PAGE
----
When abused children come to the Children's Advocacy Center in Toledo, Ohio, gentle Nala comforts them as they disclose the unspeakable things that have happened to them, as they cry, and as they heal. Today, the 100 pounds of cream-colored fur, ungainly paws and floppy ears is a trained therapy dog at the center. But before that, she wandered the streets of Toledo's inner city alone. Nala needed someone to protect her once. So did Danielle. When Danielle was 13, she came to the center in Toledo. Her stepfather, Brent, had been raping her for more than a year, and had threatened her into silence. But she bravely told her story, and Brent went to prison for a very long time. They also helped counsel Danielle through the trauma. So did Nala, who Danielle asked to be with her during counseling. That counseling helped her heal, to realize the abuse was not her fault, and to learn the coping skills to again become the happy person she once was.
For many children, the love of an animal is a key part of what it means to get their childhoods back after abuse. Both are routinely abused in appalling ways, and good people are stirred to protect both from harm. Americans now donate more than $2 billion every year to charities that protect animal welfare. Yet we donate less than a quarter as much to charities that prevent child abuse and help abused children reclaim their lives. Every day, children like Danielle either lack access to the safety, intervention, and treatment they need, or are turned away for lack of resources to handle the overwhelming need.
Four dollars. That's how much we give to protect and heal our nation's animals each year for every dollar we give to protect and heal our children. Do we really care four times as much about animals as we care about children?
Of course not. So why, then, are we compelled to support organizations that help animals to an extent far greater than those that serve our children? Is it because we believe animals are more vulnerable than kids? That certainly isn't true; any power an abusive adult has over a defenseless animal, he or she has over a trusting child. Is it because we feel it's only a parent's responsibility to protect his or her children? That hardly matters when fully 91 percent of child victims of abuse and neglect were abused by a parent or caregiver. Or is it simply harder to put yourself in the place of an abused child, because the suffering is too real and painful to confront?
Those aren't the real reasons why we donate less to right the wrong of child abuse. I believe the biggest reason is hopelessness. We feel hopeful that we can help animals: we can adopt, foster, or donate and that animal will have a loving, happy home. But humans are more complicated. It's an issue within families, schools, and churches. Nearly 680,000 children are abused in America each year by parents, family members, teachers, coaches, religious leaders, and even friends. They're abused in a variety of ways, and it's not a subject most feel comfortable talking about. Many in America know a lot about the trauma abused children endure, but little about interventions that help them heal. Many Americans have heard that anywhere from 20 percent to 63 percent of all abused children have PTSD symptoms. But how many know that with effective treatment, those symptoms can be reduced or eliminated so that children can grow up healthy and well?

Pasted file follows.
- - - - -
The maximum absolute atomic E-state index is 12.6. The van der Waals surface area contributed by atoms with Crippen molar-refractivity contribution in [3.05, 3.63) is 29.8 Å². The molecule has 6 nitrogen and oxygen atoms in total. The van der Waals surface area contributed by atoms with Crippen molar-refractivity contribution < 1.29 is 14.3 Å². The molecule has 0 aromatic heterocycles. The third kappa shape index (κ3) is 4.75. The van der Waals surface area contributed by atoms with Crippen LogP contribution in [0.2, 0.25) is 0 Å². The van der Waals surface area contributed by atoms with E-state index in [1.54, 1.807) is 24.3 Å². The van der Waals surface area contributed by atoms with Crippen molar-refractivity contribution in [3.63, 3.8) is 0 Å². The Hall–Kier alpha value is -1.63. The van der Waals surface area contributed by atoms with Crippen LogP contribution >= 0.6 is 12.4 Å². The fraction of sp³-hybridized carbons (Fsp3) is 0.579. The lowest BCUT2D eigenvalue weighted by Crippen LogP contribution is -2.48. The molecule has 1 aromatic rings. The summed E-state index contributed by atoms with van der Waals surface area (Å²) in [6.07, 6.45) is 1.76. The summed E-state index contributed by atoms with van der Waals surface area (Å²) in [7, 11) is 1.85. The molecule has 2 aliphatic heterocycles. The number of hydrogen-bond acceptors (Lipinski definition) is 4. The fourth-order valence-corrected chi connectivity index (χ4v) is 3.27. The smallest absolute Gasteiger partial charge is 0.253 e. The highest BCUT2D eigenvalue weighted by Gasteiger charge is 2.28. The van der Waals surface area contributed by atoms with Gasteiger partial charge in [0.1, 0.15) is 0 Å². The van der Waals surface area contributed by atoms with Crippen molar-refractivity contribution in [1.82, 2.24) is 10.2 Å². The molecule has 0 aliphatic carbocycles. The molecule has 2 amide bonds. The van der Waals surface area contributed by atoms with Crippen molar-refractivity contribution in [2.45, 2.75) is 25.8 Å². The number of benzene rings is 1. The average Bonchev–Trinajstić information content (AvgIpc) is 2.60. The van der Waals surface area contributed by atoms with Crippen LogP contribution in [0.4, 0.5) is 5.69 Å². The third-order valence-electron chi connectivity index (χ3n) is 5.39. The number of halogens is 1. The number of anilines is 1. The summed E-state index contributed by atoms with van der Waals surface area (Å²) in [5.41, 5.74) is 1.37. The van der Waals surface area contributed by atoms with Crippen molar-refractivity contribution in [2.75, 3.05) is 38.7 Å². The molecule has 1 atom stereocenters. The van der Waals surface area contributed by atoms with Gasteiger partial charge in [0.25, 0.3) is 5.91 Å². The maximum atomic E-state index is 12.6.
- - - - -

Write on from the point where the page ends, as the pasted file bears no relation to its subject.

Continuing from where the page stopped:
The good news is that there are evidence-based mental health treatments that help give kids their childhoods back. But, for these treatments to have meaning, children must first be safe. Since 1988 in this country, comprehensive care -- ensuring children are protected, children receive the care needed to heal, and offenders are held accountable -- has been coordinated through our country's nearly 800 Children's Advocacy Centers (CACs). Some studies show cases carried through CACs like the one in Toledo have up to a 94 percent conviction rate. Justice and healing are at the heart of their work. This model helps heal more than 315,000 kids each year.
Not all kids who need one have access to a CAC. More than 136,000 children are abused every year in rural and resource-poor areas or on tribal lands without CAC access. Existing centers need more staff to help with a huge caseload, and more resources to keep the lights on. We estimate our communities need an additional $327 million every year to address the unmet need, and we believe Americans are generous enough to provide it on top of the crucial support we already enjoy.
I'm not trying to pit our four-legged friends against the needs of abused children -- to ask you to choose between Danielle and Nala. Rather, I urge you, in this season of giving, to support the institutions that protect children and help them heal after abuse at least as much as you support the ones that help animals.
Animals and children tug at the heartstrings, stirring both our tenderest emotions and our most ferocious protective impulses. It is precisely because both animals and children are vulnerable -- because they are innocent and humans are dangerous -- that we desire to protect them.
Heed that urge this year and every year. Give to charities that protect the vulnerable, on two legs and four legs alike.